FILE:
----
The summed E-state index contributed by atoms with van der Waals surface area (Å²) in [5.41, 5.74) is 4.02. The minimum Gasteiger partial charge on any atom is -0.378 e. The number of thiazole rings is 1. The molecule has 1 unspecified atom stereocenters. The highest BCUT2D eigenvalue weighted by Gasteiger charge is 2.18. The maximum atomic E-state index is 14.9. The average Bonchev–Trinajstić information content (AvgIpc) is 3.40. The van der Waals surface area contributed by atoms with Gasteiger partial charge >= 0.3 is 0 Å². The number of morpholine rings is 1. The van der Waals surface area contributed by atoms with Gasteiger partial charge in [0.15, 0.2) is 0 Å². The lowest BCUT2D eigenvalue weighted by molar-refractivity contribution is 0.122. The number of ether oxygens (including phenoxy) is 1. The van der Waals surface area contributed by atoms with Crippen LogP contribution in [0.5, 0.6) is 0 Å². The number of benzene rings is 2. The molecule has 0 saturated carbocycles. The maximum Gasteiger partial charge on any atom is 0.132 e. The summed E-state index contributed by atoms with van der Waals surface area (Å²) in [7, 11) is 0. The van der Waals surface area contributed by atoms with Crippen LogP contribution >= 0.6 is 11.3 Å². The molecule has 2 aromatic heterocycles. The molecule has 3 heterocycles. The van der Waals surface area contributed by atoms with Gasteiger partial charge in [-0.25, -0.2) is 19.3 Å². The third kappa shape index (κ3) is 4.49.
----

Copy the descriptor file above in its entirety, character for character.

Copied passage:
The summed E-state index contributed by atoms with van der Waals surface area (Å²) in [5.41, 5.74) is 4.02. The minimum Gasteiger partial charge on any atom is -0.378 e. The number of thiazole rings is 1. The molecule has 1 unspecified atom stereocenters. The highest BCUT2D eigenvalue weighted by Gasteiger charge is 2.18. The maximum atomic E-state index is 14.9. The average Bonchev–Trinajstić information content (AvgIpc) is 3.40. The van der Waals surface area contributed by atoms with Gasteiger partial charge >= 0.3 is 0 Å². The number of morpholine rings is 1. The van der Waals surface area contributed by atoms with Gasteiger partial charge in [0.15, 0.2) is 0 Å². The lowest BCUT2D eigenvalue weighted by molar-refractivity contribution is 0.122. The number of ether oxygens (including phenoxy) is 1. The van der Waals surface area contributed by atoms with Crippen LogP contribution in [0.5, 0.6) is 0 Å². The number of benzene rings is 2. The molecule has 0 saturated carbocycles. The maximum Gasteiger partial charge on any atom is 0.132 e. The summed E-state index contributed by atoms with van der Waals surface area (Å²) in [7, 11) is 0. The van der Waals surface area contributed by atoms with Crippen LogP contribution >= 0.6 is 11.3 Å². The molecule has 2 aromatic heterocycles. The molecule has 3 heterocycles. The van der Waals surface area contributed by atoms with Gasteiger partial charge in [-0.25, -0.2) is 19.3 Å². The third kappa shape index (κ3) is 4.49.